January 18, 2020
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Another Rebellion

Janata Dal dissidents mount a campaign to oust Patel

Another Rebellion

THE coincidence is rather curious. In 1988, when the then Karnataka governor, P. Venkatasubbaiah, dismissed S.R. Bommai’s dissidenceridden Janata Party government, Bommai was watching the Amitabh Bachchan classic, Zanjeer, on video. Last week, as the curtains came down on a Bachchan classic of a different kind—the Miss World pageant—the ruling Janata Dal in the state was once again forced to reckon with dissent that is threatening to destabilise the J.H. Patel Government.

More than 20 Dal MLAs, out of a total of 115 in the 224-member assembly, shot off a letter to Patel demanding that a Janata Dal Legislature Party (JDLP) meeting be convened at the earliest. Drafted under the leadership of Vaijanath Patil, a legislator from north Karnataka who was part of the Deve Gowda ministry, the MLAs demanded that Patel prove his majority in the JDLP. The letter was conveniently timed a few days before one of Prime Minister Deve Gowda’s monthly visits to Bangalore, forcing him to take notice of the dissidents’ displeasure.

The cause for the MLAs’ heartburn: Patel’s "irresponsible style of functioning" that had led to "lackadaisical administration", affecting the image of the party. The threat assumed significance with Patil claiming the support of Janata Dal MLAs in his letter. In a bid to assuage the feelings of the dissident MLAs, Gowda, in his inimitable fire-fighting style, named a panel of six senior cabinet ministers to meet with the dissidents and sort matters out. The move has, however, failed to make any headway, with the dissidents not keen on meeting the panel members and several panel members themselves being out of Bangalore.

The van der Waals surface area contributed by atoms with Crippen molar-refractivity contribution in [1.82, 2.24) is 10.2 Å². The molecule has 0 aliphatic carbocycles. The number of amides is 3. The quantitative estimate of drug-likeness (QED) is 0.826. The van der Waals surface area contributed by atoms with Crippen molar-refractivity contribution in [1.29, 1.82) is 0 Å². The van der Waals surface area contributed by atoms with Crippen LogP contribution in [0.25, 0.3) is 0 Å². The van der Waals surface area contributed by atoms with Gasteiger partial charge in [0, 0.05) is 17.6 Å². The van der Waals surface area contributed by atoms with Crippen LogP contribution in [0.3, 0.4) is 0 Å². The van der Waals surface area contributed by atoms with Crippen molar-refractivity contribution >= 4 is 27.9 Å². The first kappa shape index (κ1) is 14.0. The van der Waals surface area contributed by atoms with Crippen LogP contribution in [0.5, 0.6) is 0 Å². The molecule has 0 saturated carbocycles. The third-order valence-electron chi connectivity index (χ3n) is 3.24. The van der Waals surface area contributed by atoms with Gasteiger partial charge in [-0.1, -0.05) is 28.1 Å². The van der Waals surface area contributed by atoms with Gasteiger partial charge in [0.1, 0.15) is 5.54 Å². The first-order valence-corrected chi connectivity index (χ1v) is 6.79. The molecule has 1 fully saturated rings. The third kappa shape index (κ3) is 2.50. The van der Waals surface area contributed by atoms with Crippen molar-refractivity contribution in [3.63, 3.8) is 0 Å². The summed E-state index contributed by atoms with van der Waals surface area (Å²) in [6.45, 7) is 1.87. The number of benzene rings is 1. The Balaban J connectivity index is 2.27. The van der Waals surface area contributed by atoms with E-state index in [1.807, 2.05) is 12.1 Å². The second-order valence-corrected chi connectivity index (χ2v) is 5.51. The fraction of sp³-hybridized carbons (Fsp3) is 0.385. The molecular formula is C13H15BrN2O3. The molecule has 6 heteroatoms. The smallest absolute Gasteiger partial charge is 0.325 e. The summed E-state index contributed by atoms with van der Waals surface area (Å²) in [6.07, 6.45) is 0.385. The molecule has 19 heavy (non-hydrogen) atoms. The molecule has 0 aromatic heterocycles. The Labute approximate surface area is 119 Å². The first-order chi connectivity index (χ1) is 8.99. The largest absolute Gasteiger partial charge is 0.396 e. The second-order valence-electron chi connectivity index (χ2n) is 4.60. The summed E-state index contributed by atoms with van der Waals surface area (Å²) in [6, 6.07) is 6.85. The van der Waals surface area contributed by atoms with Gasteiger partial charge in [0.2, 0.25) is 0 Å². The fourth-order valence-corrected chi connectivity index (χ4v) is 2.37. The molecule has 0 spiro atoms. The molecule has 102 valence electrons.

This is the second threat to Patel in the six months he has been chief minister. During the first fortnight of his chief ministership, 17 MLAs had kicked up some dust over the 45-member council of ministers he had constituted. That crisis—provoked by D. Manjunath, who had been a minister in Gowda’s council but was dropped by Patel—died down after Gowda convinced the dissidents of the need for cohesion at a time when he had to prove his majority in Lok Sabha. With Manjunath rallying around with the dissidents this time too, senior Dal leaders feel that the latest crisis would need more than a call for unity from the prime minister to be defused.

 Some dissidents have, in fact, been meeting Gowda in Delhi to air their displeasure while Patel is also in the capital for various official meetings. Not content with the constitution of the panel of ministers, the dissidents in Delhi have shot off a second round of letters to Gowda, party chief Laloo Prasad Yadav and working president Sharad Yadav, reiterating their demand for a JDLP meeting.

 "We don’t know what the panel hopes to achieve," Patil told Outlook. "Our demand is very clear. The demand for Patel proving his strength in the legislature party is synonymous with the demand for his removal." Patil says that the 23 MLAs quoted earlier was a figure just for the record and that the numbers have swelled over whelmingly against Patel. "There are ministers who support our demand but cannot come out openly for obvious reasons There are several other MLAs who are willing to vote against Patel through a secret ballot" he adds.

Patil lists a whole host of complaints against the chief minister: "He makes all kinds of silly statements in support of a private event like the Miss World, ridicules party leaders in public during his tours around the state and thinks he can get away by being witty. " The dissidents are also upset with Patel’s well-known hobnobbing with liquor barons and accuse him of being party to some irregular property deals in the state that involve liquor barons.

For his part, Chief Minister Patel has maintained an enigmatic silence, only reacting to the extent of terming the threat to his position as "a family problem that needs to be sorted out within the family". But with the family members hell bent on forcing confrontation, the disaffection within the family threatens to spill out into the streets Says Patil: "If Patel fails to convene the JDLP meeting, we’ll pressurise the high command. If they too refuse to accede, there will be a total confrontation." Such being the adamant posturing, the coming weeks are bound to see an escalation of dissident passions and attempts to soothe frayed tempers. Which means Gowda has his task cut out: to conjure a rapprochement to mollify Vaijanath Patil and company while ensuring that Karnataka is not forced to accept third chief minister in eight months. 

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